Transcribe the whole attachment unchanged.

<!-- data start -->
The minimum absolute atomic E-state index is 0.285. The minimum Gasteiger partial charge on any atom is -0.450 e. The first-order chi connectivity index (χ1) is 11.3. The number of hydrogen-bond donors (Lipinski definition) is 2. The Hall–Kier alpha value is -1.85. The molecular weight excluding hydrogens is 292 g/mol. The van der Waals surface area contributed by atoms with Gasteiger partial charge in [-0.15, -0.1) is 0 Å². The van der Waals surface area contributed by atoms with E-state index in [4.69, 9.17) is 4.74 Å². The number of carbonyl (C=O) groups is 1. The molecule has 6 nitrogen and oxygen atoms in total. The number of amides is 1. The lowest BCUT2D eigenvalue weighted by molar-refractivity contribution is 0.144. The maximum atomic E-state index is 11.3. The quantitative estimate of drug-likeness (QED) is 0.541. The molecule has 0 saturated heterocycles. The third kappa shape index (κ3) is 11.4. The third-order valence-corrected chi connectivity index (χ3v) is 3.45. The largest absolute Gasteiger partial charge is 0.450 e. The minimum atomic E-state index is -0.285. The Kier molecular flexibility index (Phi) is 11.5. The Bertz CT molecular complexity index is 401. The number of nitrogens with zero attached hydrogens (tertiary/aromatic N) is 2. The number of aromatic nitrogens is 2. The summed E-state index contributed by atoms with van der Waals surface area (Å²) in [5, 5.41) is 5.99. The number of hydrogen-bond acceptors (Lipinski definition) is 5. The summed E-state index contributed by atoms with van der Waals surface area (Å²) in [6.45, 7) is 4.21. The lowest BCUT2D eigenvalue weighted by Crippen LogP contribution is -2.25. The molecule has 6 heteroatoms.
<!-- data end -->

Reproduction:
The minimum absolute atomic E-state index is 0.285. The minimum Gasteiger partial charge on any atom is -0.450 e. The first-order chi connectivity index (χ1) is 11.3. The number of hydrogen-bond donors (Lipinski definition) is 2. The Hall–Kier alpha value is -1.85. The molecular weight excluding hydrogens is 292 g/mol. The van der Waals surface area contributed by atoms with Gasteiger partial charge in [-0.15, -0.1) is 0 Å². The van der Waals surface area contributed by atoms with E-state index in [4.69, 9.17) is 4.74 Å². The number of carbonyl (C=O) groups is 1. The molecule has 6 nitrogen and oxygen atoms in total. The number of amides is 1. The lowest BCUT2D eigenvalue weighted by molar-refractivity contribution is 0.144. The maximum atomic E-state index is 11.3. The quantitative estimate of drug-likeness (QED) is 0.541. The molecule has 0 saturated heterocycles. The third kappa shape index (κ3) is 11.4. The third-order valence-corrected chi connectivity index (χ3v) is 3.45. The largest absolute Gasteiger partial charge is 0.450 e. The minimum atomic E-state index is -0.285. The Kier molecular flexibility index (Phi) is 11.5. The Bertz CT molecular complexity index is 401. The number of nitrogens with zero attached hydrogens (tertiary/aromatic N) is 2. The number of aromatic nitrogens is 2. The summed E-state index contributed by atoms with van der Waals surface area (Å²) in [5, 5.41) is 5.99. The number of hydrogen-bond acceptors (Lipinski definition) is 5. The summed E-state index contributed by atoms with van der Waals surface area (Å²) in [6.45, 7) is 4.21. The lowest BCUT2D eigenvalue weighted by Crippen LogP contribution is -2.25. The molecule has 6 heteroatoms.